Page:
The North Atlantic Ocean is crucial for moderating our climate and removing CO2 from the atmosphere. NIOZ performs research on subjects like global ocean circulation, deep-sea ecosystems and palaeoceanography.
Part of the global ocean, the North Atlantic intimately links the atmosphere and bio-geosphere, while playing a major role in climate, life and economy.
The ocean’s circulation is crucial in moderating Western Europe’s climate. It also facilitates global carbon cycling, as the formation of deep water in the North Atlantic is responsible for the removal of vast quantities of CO2 from the atmosphere. The ocean margins are home to thriving ecosystems.
Increasingly, however, the North Atlantic is threatened by human activities. This poses one of the main challenges our society faces in the coming decades.
The North Atlantic provides a critical link in global ocean circulation, with local surface waters sinking and forming the deep ocean conveyor.
NIOZ hosts an observational ocean network to study deep water formation. This includes a series of moorings in the Irminger Sea between the southern tip of Greenland and Iceland.
In this area, winter convection of cooled surface water to deeper layers has been shown to help create vertical mixing and heat transport in the ocean. Changes in circulation also affect the dissolved constituents and indirectly the organisms living in these water masses.
In the North-East Atlantic, a South-North geographical gradient exists, from a strong and permanently stratified system in the (sub)tropics to a seasonally stratified system in the temperate regions. This gradient provides an ideal system to investigate how productivity and composition of microbial communities are affected.
Ocean climate models predict increased stratification, enhancing nutrient limitation and consequently a shifting phytoplankton community towards smaller species. Reduced primary productivity and changes in the shares of grazing by zooplankton and viral lysis to phytoplankton loss are expected. Whether grazing or viral lysis is the dominant loss factor will determine the flow of carbon and nutrients through the food web, to either the higher trophic levels (grazing), or to dissolved organic matter and increased activity of the microbial loop (viral lysis).
Preliminary results from NIOZ research show that in general viral lysis and grazing are about equally important. However, the share of viral lysis increased with stratification towards the subtropics, indicative of a more regenerative system. This situation is expected to expand to more northern latitudes when stratification increases due to warming of the ocean surface layer. In turn, this will also have consequences for deep water ecosystems.
In contrast to common belief, the deeper parts of the North Atlantic are home to unique, thriving ecosystems, including cold-water coral reefs, sponge grounds and hydrothermal vent communities.
NIOZ studies show these ecosystems thriving at great depths in the dark and cold ocean, where food supply is limited.
Deep-sea ecosystems are not only characterised by high biodiversity and biomass, providing habitats for a wide range of invertebrates and fish, but also form hotspots of carbon mineralisation. Cold-water corals and sponges build reef systems as large as tropical reefs. Uniquely, they live without light and depend for their food supply on primary productivity at the surface ocean.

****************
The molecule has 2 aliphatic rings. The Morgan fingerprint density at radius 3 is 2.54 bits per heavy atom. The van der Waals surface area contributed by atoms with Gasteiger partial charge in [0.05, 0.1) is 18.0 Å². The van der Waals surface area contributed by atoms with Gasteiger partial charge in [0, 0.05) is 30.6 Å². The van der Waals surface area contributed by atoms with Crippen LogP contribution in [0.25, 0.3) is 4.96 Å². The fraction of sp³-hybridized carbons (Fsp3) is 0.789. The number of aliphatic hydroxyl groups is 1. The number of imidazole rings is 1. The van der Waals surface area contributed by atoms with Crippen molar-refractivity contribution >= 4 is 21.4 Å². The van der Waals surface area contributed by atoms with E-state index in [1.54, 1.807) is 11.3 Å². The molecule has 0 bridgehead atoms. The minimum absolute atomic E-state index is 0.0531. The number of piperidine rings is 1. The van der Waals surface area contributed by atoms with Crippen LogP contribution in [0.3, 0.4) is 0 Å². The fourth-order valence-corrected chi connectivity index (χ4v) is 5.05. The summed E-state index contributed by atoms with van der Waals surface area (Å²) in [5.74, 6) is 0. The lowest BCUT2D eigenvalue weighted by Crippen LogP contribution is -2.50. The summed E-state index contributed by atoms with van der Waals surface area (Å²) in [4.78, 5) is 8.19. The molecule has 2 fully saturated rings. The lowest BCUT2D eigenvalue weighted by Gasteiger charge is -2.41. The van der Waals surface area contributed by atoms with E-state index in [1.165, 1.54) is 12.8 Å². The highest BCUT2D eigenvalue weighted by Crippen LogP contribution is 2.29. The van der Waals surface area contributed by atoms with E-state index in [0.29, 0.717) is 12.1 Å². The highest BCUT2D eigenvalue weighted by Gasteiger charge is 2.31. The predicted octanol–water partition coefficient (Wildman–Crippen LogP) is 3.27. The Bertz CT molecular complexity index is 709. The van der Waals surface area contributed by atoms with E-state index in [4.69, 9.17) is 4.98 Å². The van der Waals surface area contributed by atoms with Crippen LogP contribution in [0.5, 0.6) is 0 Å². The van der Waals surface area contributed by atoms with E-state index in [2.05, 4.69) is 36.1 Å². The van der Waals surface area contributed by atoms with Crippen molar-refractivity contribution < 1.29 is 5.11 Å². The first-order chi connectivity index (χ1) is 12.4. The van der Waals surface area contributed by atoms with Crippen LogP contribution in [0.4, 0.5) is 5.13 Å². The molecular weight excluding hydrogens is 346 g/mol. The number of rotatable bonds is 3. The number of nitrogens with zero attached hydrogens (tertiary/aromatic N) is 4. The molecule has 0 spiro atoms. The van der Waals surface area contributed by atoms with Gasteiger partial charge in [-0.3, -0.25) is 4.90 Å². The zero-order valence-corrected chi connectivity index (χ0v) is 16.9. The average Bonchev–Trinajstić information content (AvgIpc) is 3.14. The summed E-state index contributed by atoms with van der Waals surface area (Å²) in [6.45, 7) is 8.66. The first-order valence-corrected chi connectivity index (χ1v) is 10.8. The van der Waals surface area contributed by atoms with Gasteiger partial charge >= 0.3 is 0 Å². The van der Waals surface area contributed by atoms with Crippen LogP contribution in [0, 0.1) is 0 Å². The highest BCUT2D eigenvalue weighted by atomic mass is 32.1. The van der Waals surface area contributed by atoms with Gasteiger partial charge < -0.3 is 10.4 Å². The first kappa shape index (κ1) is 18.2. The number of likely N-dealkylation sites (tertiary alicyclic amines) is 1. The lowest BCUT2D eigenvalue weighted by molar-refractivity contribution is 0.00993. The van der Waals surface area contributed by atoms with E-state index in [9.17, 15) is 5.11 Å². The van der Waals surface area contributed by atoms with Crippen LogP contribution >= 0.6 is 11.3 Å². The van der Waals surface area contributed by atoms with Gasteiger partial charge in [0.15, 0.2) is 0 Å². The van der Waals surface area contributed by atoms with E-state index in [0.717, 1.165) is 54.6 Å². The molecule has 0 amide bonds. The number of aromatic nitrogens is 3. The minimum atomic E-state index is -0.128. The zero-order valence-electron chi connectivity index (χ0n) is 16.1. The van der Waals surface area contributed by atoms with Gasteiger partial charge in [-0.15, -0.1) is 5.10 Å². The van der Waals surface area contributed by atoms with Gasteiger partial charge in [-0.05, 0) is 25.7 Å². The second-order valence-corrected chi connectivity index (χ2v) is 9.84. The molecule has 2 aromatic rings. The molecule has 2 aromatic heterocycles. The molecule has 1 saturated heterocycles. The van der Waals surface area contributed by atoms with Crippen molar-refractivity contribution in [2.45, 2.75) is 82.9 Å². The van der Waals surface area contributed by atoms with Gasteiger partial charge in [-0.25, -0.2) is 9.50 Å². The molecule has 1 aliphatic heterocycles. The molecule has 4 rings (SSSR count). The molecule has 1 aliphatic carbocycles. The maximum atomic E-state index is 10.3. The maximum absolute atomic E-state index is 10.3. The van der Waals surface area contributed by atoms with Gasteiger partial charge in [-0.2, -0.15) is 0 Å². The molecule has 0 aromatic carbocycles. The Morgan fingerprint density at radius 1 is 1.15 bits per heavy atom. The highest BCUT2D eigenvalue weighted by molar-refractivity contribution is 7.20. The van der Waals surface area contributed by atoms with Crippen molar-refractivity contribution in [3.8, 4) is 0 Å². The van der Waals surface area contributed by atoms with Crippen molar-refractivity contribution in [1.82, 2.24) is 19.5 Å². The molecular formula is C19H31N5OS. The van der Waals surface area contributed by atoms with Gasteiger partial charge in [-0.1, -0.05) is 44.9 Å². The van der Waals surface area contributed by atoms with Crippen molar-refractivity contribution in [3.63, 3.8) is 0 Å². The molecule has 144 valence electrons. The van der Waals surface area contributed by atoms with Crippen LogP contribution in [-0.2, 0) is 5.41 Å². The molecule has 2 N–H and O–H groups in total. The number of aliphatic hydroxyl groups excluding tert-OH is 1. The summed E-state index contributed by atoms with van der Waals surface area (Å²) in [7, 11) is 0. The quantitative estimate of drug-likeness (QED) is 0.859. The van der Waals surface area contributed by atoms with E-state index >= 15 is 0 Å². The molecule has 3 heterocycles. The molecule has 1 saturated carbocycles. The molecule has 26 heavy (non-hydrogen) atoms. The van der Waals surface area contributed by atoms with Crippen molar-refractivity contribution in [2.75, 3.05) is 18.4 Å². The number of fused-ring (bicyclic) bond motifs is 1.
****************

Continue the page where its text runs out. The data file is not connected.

Ocean circulation also determines the availability of nutrients at the surface layer, and hence biological productivity. Ocean life depends on the prevalence of nutrients and trace metals, which influences the functioning of entire ecosystems.
NIOZ participates in large projects in the North Atlantic like GEOTRACES, whose aim is to identify processes and quantify fluxes that control the distributions of key trace elements and isotopes in the ocean. The ultra-clean water sampling system PRISTINE was developed in close cooperation with our NMF department to enable scientists to measure the ultra-low concentrations of trace metals occurring in many areas of the oceans.
Rivers and melting sea ice can enrich the ocean with nutrients and trace metals. Sahara dust transported over large distances through the atmosphere with the offshore trade winds is a potential fertilizer of the ocean as well. NIOZ traces dust originating from the Sahara desert across the whole Atlantic Ocean, with a trans-Atlantic array of moored equipment.
NIOZ also works on the analysis of deep-sea sediment cores to reconstruct the geological past.
Today the deepest parts of our oceans contain enough oxygen to support a high diversity of large animals. But in the past this has been different, when conditions similar to the Black Sea prevailed, with a widespread anaerobic bottom water layer. What caused such tipping points and what consequences did this have for atmospheric CO2 levels and the climate?
On glacial-interglacial timescales the North Atlantic has played a major role as a modulator of climate change by differences in heat transport and deep water formation. Studies on high-resolution archives of the last glacial period have shown that rapid changes in North Atlantic circulation affected the climate globally.